QCS time travel…Interview with Dieter Haltmayer

or you should never forget your roots. In 1974 Dieter Haltmayer founded Quick-Cargo. Despite his advanced age, he is still very active and can be found in the office almost every day. The cargo has determined and still determines his life. The world of logistics and QCS has changed over the past 46 years.

What has changed most in logistics?

I’m a veteran of logistics, so to speak. In the early days of air freight, for example, you could load 2,900 kilograms on a DC3 ( two-propeller aircraft), but today we can transport 120 tons. But of course the rates were extremely high compared to today. On a flight with the Comet to Australia, for example, we were able to load 900 kilograms of freight and we received 40 DM per kilo of freight and today we get 2 to 3 euros per kilo. Another striking difference is of course digitalization. People didn’t know about computers in the 50s. We still had air waybills consisting of eleven copies, so you had to assign each copy individually for billing, for the customer, for the recipient (…) that alone was a lot of work. But one of the main advantages compared to today was that you had an agent in a country. Collaborations were so much more binding and personal. It wasn’t just about the rate. Today you can see five different offers on the computer and the price is decisive, so that the competitive pressure for everyone is increasing and there is more and more mass production.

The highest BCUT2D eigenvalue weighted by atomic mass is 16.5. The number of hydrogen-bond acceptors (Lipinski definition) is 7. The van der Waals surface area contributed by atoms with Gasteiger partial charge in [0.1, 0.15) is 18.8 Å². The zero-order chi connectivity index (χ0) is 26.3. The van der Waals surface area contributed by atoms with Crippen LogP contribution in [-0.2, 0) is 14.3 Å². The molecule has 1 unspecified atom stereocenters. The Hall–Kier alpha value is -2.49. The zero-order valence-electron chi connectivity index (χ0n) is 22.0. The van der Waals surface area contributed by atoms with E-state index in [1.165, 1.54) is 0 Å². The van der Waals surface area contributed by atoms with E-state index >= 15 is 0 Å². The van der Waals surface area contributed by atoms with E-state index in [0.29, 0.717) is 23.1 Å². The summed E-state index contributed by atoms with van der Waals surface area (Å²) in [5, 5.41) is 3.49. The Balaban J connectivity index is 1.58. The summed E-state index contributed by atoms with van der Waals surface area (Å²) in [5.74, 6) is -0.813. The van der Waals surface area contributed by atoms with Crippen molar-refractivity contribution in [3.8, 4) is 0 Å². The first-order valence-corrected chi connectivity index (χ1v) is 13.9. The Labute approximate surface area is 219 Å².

And at Quick-Cargo, what has changed the most there?

We have on July 1st. Started in 1974 with three people, today there are almost 200 employees. We used to work with fixed rates and received 5 percent commission. Furthermore, of course, safety regulations used to be little or no issue at all. At that time we were able to walk to the plane with peace of mind. For example, we loaded an express shipment for the press 10 minutes before departure. They were then quickly put on the plane. So the film could then be shown during the evening news. Unthinkable today.

A few words about the founding times in 1974

Like today, 1974 was the World Cup (except Germany won then). It was supposed to start on July 1st, a Monday. However, a “football accident” in a circle of friends that left him in a cast for over 10 months and a ten-week stay in the hospital meant that he started with the handbrake on. My co-owner at the time, Gudrun Domres, kept the company afloat in the first year. The first few months were slower than expected. Many potential customers, including some former major customers from my time at Air-Canda, did not hear from them again despite previous promises (“you can trust our freight”). An educational experience.

It was also necessary to retrain from a well-earning Air Canada executive to a struggling freight forwarder. A very busy time. I had to pick up and deliver shipments myself, even in the evening.
For example, we had a customer in the Weserbergland to whom we delivered 900 kilograms of textiles from Hong Kong every day and this happened in the evening after the day’s business. The customer called us the “midnight shipping company.

But with a lot of hard work, sales skills and energy, things went up step by step. As early as 1976, Quick-Cargo had four employees and four rooms. The breakthrough finally came with an order for 450,000 suitcases that were to be delivered to Nigeria in the same year. A coup for QCS and the Revealable Leather Goods Factory. A total of 15 charters were carried out.